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Track & Field Squad Prepares for NCAA Championships
Release: 06/21/1999
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May 29, 1999

The Schedule

Wed.-Sat., June 2-5 -- NCAA Track & Field Championships;   Boise, Idaho (CBS TV)
Bronco Stadium;  11:00 a.m.-Wed.,  12 noon-Thurs.,  12:30 p.m.-Fri.,  11:00 a.m.-Sat. (all times PDT)

This Week:
Four women and two men from the University of Washington track & field team, including Pacific-10 Conference runners-up Anna Aoki (women's 10,000 meters) and Cecilia Barnes (women's discus) travel to Boise, Idaho for the NCAA Track & Field Championships, Wednesday through Saturday, June 2-5 at Bronco Stadium. Four Washington state natives are among the six-athlete contingent, including both Aoki and senior Deeja Youngquist in the women's 10,000-meter race. Junior Ben Lindsey, who ranks fourth nationally in the men's discus, and senior women's 400-meter hurdler Keisha Griffis, are both participating in their third consecutive championships. Barnes and sophomore men's javelin thrower Justin St. Clair are making their inaugural NCAA appearances.

Television Coverage:
The meet is nationally televised on a delayed basis by CBS Sports. A two-hour highlights package airs on Sunday, June 20 at 10:00 a.m. Pacific Time on CBS (KIRO, channel 7 in Seattle).

Big Ben:
Washington junior Ben Lindsey was named the Pacific-10 Conference men's track & field athlete of the week on April 12. Lindsey boasts the nation's fourth-best discus performance this year, tops in the Pac-10, when he heaved the disc an NCAA automatic-qualifying distance of 200-8 to win on April 10 at the San Diego State Quad Meet. That is just shy of his career-best mark as he registered a discus throw of 202-7 on March 28, 1998 in San Diego that is the third longest in Washington history. The school record of 214-7 was set by Borys Chambul in 1976. The three-time All-American improved upon a ninth-place NCAA discus effort his freshman year with a fifth-place performance (193-1) last spring. Also a standout shot putter, Lindsey was the 1998 Pac-10 runner-up and finished fifth (62-5 3/4) at the 1998 NCAA Indoor championships. He reached the NCAA provisional standard on with a put of 60-4 1/2, but will not compete in the NCAA shot competition. His shot put mark of 65-4 on May 2, 1998 at Husky Stadium was the second best effort in Husky history, trailing only the school record 65-11 set in 1979 by Steve Summers. Lindsey won the Washington state high school discus title three times and claimed two prep shot championships.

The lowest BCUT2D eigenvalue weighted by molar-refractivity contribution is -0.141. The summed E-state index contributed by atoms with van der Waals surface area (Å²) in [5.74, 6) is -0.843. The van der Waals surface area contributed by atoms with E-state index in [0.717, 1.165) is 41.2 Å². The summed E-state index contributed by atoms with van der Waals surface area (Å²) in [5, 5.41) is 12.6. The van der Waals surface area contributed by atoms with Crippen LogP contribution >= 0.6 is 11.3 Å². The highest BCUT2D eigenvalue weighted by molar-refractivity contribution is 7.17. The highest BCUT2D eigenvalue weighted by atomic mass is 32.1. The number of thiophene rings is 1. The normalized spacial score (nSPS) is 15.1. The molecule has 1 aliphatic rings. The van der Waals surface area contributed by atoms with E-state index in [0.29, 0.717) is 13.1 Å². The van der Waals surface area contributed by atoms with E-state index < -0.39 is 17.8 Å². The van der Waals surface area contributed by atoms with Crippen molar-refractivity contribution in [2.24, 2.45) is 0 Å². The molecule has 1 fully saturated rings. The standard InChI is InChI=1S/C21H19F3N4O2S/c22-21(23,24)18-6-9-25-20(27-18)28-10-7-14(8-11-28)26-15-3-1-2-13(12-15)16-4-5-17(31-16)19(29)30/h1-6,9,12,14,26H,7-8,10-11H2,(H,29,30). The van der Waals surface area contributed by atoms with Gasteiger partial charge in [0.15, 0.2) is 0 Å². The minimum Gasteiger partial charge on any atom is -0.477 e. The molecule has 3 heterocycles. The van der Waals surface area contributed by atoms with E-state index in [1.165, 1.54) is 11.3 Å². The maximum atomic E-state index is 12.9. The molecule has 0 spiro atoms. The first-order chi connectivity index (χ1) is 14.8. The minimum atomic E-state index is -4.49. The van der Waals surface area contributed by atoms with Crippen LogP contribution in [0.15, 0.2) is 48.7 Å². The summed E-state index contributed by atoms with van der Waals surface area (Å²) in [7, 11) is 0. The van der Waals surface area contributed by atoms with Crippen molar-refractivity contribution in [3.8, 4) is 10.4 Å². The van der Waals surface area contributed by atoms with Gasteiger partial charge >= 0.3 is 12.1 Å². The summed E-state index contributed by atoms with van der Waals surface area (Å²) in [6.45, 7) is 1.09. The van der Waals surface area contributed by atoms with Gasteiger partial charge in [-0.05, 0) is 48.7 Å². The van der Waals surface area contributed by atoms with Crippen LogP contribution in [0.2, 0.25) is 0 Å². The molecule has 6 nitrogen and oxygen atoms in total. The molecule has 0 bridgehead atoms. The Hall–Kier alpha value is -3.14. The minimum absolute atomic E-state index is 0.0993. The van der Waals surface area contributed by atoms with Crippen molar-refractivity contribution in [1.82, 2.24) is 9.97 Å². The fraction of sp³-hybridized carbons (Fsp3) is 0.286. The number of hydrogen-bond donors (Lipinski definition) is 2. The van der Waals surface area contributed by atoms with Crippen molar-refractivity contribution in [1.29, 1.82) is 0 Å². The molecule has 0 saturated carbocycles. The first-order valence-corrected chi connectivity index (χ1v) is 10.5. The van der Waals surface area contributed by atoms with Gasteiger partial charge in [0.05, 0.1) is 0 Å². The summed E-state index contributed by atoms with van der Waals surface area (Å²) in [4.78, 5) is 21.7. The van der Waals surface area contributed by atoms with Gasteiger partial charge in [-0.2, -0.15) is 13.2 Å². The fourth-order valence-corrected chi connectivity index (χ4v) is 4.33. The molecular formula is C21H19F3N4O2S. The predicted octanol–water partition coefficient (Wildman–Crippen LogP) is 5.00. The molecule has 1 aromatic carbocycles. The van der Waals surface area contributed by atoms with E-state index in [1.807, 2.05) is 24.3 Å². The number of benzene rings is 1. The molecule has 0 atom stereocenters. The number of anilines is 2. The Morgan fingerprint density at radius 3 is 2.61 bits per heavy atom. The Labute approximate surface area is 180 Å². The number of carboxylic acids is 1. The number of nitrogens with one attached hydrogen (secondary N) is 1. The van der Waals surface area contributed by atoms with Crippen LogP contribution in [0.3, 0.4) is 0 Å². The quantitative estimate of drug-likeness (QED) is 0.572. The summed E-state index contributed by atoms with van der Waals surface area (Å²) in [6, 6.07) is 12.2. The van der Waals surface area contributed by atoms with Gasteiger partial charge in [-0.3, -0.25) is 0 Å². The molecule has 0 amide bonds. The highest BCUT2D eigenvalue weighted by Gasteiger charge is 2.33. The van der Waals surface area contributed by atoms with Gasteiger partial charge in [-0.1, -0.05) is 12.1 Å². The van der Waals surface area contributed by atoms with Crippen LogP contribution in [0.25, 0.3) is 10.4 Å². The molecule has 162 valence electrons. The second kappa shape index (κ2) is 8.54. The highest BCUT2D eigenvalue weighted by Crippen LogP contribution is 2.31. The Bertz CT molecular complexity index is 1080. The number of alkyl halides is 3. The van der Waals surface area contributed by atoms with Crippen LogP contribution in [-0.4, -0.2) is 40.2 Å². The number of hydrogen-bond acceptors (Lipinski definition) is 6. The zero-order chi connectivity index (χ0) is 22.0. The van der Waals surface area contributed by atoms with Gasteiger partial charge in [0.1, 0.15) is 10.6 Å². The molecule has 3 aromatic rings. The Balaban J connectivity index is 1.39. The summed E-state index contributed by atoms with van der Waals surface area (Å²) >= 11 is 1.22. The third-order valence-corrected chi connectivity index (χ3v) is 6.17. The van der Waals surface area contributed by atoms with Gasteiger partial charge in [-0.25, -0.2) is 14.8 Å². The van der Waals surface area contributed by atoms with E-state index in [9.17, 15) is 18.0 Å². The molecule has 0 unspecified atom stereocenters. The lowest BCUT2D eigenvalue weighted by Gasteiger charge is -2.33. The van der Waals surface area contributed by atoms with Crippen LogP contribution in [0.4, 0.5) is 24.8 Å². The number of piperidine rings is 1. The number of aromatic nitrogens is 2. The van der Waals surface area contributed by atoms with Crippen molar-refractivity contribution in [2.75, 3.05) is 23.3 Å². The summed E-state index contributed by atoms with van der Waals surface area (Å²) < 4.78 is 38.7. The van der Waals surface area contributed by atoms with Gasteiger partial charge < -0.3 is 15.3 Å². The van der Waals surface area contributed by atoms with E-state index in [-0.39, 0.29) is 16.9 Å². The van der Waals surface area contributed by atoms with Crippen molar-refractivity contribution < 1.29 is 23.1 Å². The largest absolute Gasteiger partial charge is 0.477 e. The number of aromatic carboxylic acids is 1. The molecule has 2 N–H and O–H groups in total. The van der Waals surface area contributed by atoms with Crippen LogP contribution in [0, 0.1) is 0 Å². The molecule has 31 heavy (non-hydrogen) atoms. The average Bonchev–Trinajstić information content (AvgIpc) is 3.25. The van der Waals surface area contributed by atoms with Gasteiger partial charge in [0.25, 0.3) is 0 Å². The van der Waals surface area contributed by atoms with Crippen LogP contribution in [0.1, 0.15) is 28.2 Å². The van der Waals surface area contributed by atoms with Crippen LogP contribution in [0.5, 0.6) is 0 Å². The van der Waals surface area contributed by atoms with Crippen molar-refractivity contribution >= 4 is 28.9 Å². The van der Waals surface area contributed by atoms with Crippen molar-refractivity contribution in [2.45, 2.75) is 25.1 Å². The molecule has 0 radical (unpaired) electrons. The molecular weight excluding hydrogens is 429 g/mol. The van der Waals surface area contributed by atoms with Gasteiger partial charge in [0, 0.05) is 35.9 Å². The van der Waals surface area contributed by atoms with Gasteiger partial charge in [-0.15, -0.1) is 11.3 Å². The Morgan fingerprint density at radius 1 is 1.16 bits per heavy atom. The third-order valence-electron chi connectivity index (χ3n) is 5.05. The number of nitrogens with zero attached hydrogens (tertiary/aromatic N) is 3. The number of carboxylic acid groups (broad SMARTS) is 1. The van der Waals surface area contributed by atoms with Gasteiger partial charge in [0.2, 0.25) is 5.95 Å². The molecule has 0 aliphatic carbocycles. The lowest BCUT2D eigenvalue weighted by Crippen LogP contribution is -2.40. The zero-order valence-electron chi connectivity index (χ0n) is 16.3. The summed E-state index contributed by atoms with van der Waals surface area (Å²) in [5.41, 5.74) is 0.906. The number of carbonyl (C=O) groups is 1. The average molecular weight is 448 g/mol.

Mono-a-Mano:
It seems only an illness could defeat Washington junior Ben Lindsey in the discus this season. Lindsey was undefeated in nine discus competitions during the 1999 campaign before being weakened by a bout with mononucleosis. The illness surfaced the week of the Pac-10 championships as a fever limited Lindsey's practice time. Only after the conference meet, on Monday, May 24, did physicians discover that Lindsey had mono, probably for three weeks. Despite the illness, Lindsey placed third in the shot put at the Pac-10s with a heave of 60-2 that was just two inches behind the winning effort of UCLA's Wade Tift (60-4). He finished fifth in the discus, registering a throw of 182-9 that was within six feet of the winning mark of 188-3 posted by USC's Gordon Hovey. Husky throws coach Ken Shannon suspected that Lindsey was ailing, noting that his flawless technique at the Pac-10 meet should have yielded longer throws. Shannon's theory that Lindsey was not at full strength was validated by the doctor's diagnosis of mono. Fortunately, Lindsey has been cleared to continue training and compete for the NCAA championships. He will likely limit his practice time and may even curtail his practice throws at the championship meet.

Washington NCAA Competitor Time Schedule & Pronunciation Guide

(All Times are Pacific Daylight Time)

Competitor Pronunciation Event (men/women) Semifinal Final Anna Aoki aay - OKEY 10,000 meters (w) none Thurs. June 3, 7:10 pm Cecilia Barnes suh - SEAL - yuh Discus (w) none Sat. June 5, 5:15 pm Keisha Griffis KEY - shuh GRIFF - us 400m Hurdles (w) Wed. June 2, 4:45 pm Fri., June 4, 5:30 pm Ben Lindsey LIN - zee Discus (m) none Wed. June 2, 4:00 pm Justin St. Clair SAINT CLARE Javelin (m) none Fri. June 4, 2:00 pm Deeja Youngquist DEE - juh YUNG - kwist 10,000 meters (w) none Thurs. June 3, 7:10 pm

Washington's 1999 NCAA Outdoor Championship Competitors